The South African Women's team, like their men's team, have been underachievers in the big tournament, qualifying to the knockout phase just once in seven attempts. Led by Dane van Niekerk, South Africa sure have a juicy line-up this time around. They may not be title-contenders but they sure can cause a few upsets and make the qualification to the next round.
Dane van Niekerk (c), Chloe Tryon (vc), Trisha Chetty, Nadine de Klerk, Mignon du Preez, Shabnim Ismail, Marizanne Kapp, Ayabonga Khaka, Masabata Klaas, Lizelle Lee, Sune Luus, Nonkululeko Mlaba, Tumi Sekhukhune, Nondumiso Shangase, Laura Wolvaardt
The South African batting line-up packs a reasonably good punch with Lizelle Lee, Laura Wolvaardt and Sune Luus at the top of the order. With Chloe Tyron in good form from the Women's Big Bash League, where her strike rate was the best for batswomen in the season, they have a good finisher too. Batting floundering was one of South Africa's major concerns in World Cups, but this batting line-up sure seems capable of hurdling past this roadblock.
South Africa have serious concerns regarding their big players being fully fit for this tournament. Since the end of the last World Cup, they have seen bouts of injuries with senior players missing big games. How the likes of Van Niekerk, Marizanne Kapp and Trisha Chetty adapt to the conditions on offer and refresh themselves after the injury breaks could decide South Africa's fate in the World Cup.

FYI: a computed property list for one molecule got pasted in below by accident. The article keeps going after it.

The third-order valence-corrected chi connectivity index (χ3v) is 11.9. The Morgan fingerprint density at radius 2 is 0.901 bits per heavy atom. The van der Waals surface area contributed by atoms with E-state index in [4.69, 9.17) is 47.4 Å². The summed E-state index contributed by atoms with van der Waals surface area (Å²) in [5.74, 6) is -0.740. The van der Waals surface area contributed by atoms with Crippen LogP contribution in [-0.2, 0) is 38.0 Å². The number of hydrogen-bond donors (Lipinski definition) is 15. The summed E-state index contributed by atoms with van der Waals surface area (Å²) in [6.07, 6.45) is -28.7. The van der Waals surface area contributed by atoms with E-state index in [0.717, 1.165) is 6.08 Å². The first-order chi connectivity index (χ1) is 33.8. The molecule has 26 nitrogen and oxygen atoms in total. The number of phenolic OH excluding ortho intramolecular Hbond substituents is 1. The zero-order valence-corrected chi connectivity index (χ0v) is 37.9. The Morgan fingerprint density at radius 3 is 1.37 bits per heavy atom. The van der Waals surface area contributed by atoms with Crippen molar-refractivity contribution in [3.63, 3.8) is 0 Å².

Sune Luus, the leg-spinning all-rounder, is revelling in her new role at the top of the order alongside Lizelle Lee. A century was followed by a haul 6-45 in New Zealand last month as the Proteas won the ODIs 3-0. Luus will be a key figure for the Proteas with her all-round capabilities this World Cup. Stepping up as skipper for Van Niekerk, Luus has become more responsible too as a player.
In six World Cup campaigns, South Africa have managed to get past the group stage just once. In 23 World T20 matches, they have won just eight to-date. That they lack confidence is certain. To what extent it will affect them this World Cup remains to be seen.
Feature image courtesy: Twitter / ProteasWomen